Sam Harris has of late generated a lot of public discussion by reopening this can of worms: In the realm of values, is Hume right that no “is” should be governing our “oughts”?
Put another way: Can science ever really arbitrate a human moral question? If science, for instance, is asking Nature a question and attending carefully to her answer, then what is the scientific answer that Nature returns to a question like this: Should I be egalitarian and pro-social?
I think that it is actually quite well established by science what Nature’s response to this question is, and I’ll put it in anthropmorphic terms, speaking as Nature:
I reward life’s various strategems with survival. I care for nothing else. And since I, Nature, am in constant and contingent flux, the range of behavioral strategies that I might reward with survival runs the gamut: strategies belong on a continuum. If your goal is survival, sometimes your model should be the lonely shark on a hunt; sometimes the nurturing cow to its calf. Beyond matters of survival, I am a sphinx. But on keeping life’s generations going, I have spoken loud and clear: whatever works.
Via Charles Darwin, Friedrich Nietzsche perceived the implications of Nature’s response and concluded (I think rightly) that Nature’s contingency clears the ground of, not just Christian values, but all values. Nature warrants life, and so one can choose his or her life strategems from a full menu of options—including the strategems that include deceit, cruelty, suffering, and domination—and not just imitate the behavior of passive and compliant sheep sauntering toward easy, shared, or ready-made pleasures. Nietzsche interpreter Alistair Kee, in his book Nietzsche against the Crucified (63), directs us, for example, to a passage in Thus Spoke Zarathustra:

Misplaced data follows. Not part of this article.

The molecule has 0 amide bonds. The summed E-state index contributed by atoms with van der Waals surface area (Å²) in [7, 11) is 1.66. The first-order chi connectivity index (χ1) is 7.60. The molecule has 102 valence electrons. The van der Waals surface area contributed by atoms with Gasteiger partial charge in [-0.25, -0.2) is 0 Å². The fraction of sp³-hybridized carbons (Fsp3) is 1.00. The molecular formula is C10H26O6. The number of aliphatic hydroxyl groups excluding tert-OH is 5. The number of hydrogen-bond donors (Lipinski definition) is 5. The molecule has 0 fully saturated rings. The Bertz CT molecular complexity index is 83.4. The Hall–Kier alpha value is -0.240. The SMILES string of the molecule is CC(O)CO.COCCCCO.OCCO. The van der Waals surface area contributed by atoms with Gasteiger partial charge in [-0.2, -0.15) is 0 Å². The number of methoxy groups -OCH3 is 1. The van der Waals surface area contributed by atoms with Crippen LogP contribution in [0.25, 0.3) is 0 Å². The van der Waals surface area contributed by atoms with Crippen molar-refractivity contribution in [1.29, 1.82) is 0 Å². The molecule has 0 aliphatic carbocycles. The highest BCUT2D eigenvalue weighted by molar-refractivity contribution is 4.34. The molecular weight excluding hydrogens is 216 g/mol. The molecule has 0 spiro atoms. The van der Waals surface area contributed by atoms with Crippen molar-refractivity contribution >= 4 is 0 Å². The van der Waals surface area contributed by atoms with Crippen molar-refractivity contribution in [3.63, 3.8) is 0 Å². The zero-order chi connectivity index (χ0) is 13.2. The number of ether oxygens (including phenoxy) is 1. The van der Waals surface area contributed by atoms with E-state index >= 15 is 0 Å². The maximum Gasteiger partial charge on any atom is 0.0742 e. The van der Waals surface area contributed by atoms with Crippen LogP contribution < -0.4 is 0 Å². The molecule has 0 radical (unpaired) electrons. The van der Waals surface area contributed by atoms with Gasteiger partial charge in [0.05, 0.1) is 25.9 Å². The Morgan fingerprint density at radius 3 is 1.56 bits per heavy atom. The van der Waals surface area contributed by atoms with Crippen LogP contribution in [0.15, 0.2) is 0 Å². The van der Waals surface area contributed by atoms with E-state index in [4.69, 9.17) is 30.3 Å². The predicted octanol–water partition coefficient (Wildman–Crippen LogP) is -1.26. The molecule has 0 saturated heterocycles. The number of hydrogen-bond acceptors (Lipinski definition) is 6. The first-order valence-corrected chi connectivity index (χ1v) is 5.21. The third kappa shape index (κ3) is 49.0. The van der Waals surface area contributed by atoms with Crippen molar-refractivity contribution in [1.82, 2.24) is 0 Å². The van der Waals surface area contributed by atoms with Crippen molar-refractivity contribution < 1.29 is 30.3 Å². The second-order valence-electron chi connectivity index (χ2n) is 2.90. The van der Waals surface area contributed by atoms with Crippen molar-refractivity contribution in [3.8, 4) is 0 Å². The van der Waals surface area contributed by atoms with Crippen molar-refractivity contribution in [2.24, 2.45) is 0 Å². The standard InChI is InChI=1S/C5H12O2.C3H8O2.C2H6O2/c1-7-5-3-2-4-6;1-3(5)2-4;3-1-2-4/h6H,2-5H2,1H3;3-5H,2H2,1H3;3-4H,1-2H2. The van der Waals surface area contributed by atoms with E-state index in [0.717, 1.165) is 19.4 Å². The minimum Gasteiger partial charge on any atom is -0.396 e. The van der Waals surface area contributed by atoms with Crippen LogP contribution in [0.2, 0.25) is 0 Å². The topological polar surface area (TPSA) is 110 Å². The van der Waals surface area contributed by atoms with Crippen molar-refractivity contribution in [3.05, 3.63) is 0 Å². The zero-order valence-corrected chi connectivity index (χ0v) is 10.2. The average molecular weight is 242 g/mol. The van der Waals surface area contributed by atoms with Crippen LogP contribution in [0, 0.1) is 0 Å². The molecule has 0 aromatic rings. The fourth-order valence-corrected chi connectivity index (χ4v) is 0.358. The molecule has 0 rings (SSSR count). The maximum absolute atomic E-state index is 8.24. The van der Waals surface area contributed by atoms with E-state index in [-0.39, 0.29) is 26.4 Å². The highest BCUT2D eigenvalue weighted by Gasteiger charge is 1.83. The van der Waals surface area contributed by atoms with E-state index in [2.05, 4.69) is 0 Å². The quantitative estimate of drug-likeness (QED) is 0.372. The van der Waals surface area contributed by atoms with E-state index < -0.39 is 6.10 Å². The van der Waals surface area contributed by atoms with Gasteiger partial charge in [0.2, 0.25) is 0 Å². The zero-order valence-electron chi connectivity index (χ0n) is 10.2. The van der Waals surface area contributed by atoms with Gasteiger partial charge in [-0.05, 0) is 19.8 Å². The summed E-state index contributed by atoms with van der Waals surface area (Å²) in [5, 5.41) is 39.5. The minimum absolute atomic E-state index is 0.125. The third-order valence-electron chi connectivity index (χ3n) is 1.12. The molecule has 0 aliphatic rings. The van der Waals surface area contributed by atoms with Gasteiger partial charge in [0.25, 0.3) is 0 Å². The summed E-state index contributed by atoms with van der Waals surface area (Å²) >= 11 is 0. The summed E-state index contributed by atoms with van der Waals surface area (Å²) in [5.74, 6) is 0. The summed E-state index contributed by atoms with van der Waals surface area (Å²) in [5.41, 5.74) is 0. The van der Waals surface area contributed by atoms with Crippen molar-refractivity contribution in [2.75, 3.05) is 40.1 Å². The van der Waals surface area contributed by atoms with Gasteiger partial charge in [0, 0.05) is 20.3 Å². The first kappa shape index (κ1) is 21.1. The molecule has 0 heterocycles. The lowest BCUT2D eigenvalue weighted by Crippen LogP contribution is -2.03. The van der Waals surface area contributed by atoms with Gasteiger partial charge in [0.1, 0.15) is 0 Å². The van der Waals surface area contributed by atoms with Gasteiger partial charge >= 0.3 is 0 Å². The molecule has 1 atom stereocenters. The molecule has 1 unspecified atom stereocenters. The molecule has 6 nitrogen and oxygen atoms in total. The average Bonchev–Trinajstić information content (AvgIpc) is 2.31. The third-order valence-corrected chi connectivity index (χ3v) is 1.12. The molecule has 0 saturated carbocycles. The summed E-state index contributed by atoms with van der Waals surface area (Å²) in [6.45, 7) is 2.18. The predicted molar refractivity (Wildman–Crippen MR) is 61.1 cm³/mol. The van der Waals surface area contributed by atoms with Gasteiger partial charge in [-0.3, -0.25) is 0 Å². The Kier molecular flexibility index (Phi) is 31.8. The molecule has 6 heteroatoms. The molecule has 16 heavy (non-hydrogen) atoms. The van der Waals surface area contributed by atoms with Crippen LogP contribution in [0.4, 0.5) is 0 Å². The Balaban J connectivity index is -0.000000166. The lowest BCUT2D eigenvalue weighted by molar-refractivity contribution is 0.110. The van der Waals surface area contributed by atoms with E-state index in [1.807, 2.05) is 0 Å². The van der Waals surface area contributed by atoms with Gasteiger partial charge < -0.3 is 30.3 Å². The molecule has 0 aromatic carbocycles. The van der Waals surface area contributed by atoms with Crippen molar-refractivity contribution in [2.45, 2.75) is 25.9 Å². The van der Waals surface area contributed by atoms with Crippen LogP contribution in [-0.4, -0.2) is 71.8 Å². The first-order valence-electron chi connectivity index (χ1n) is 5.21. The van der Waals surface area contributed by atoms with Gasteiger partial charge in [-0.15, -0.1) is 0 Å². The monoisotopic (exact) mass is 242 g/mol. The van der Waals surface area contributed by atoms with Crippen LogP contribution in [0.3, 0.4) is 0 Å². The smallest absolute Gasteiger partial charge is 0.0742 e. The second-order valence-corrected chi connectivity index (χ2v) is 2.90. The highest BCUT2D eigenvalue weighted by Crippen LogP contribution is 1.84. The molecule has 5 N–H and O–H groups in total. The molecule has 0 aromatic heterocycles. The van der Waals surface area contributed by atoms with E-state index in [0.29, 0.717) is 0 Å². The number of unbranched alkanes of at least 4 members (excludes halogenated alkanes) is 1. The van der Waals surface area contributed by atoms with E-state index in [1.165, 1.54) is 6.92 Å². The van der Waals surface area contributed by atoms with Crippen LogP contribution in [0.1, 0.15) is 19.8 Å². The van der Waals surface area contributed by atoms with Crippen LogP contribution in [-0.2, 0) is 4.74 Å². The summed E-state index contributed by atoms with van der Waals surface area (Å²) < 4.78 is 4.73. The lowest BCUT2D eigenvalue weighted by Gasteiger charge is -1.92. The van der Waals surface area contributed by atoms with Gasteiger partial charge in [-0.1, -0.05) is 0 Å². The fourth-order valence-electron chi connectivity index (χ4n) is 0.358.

Zarathustra hears the Voluntary Beggar preach a crude parody on the Sermon on the Mount. ‘If we do not alter and become cows, we shall not enter into the kingdom of heaven. For there is one thing we should learn from them: rumination.’
Nietzsche, were he entering this debate that Sam Harris has reopened, might well say this to Harris: Learn from the error of the Voluntary Beggar. What you think is an imitation of Nature is hiding a voluntary choice. What Nature teaches is that she is contingent. The “is” yields just one all-encompassing “ought” or command to those seeking greater life: anything goes. Contingency may reward your strategem, or it may not. Now, how will you live? How will you display your spirit? Choose.
In short, I think that Nietzsche would suggest that Nature, via the discoveries of science, can assist—and even affirm—a choice of your being, but not discover it for you. Aesthetics, not science, is the proper realm of values. As the scavenger follows the predator, so science follows aesthetics (your own choice of what to create). As Nietzsche put it (as quoted again in Kee p. 70):
Art exists so that the bow shall not break. The individual must be consecrated to something higher than himself.
By this, Nietzsche is not affirming metaphysics, religion, or science as the “something higher,” but the overgoing of life itself–a person choosing something, and becoming, by vision, strategem, and effort, more than he or she already is. William Blake was not far from Nietzsche here. Blake once wrote that the eagle (a predator) should not take advice from the crow (a scavenger).
The crow is metaphysics, religion, science–and Sam Harris. The eagle is you.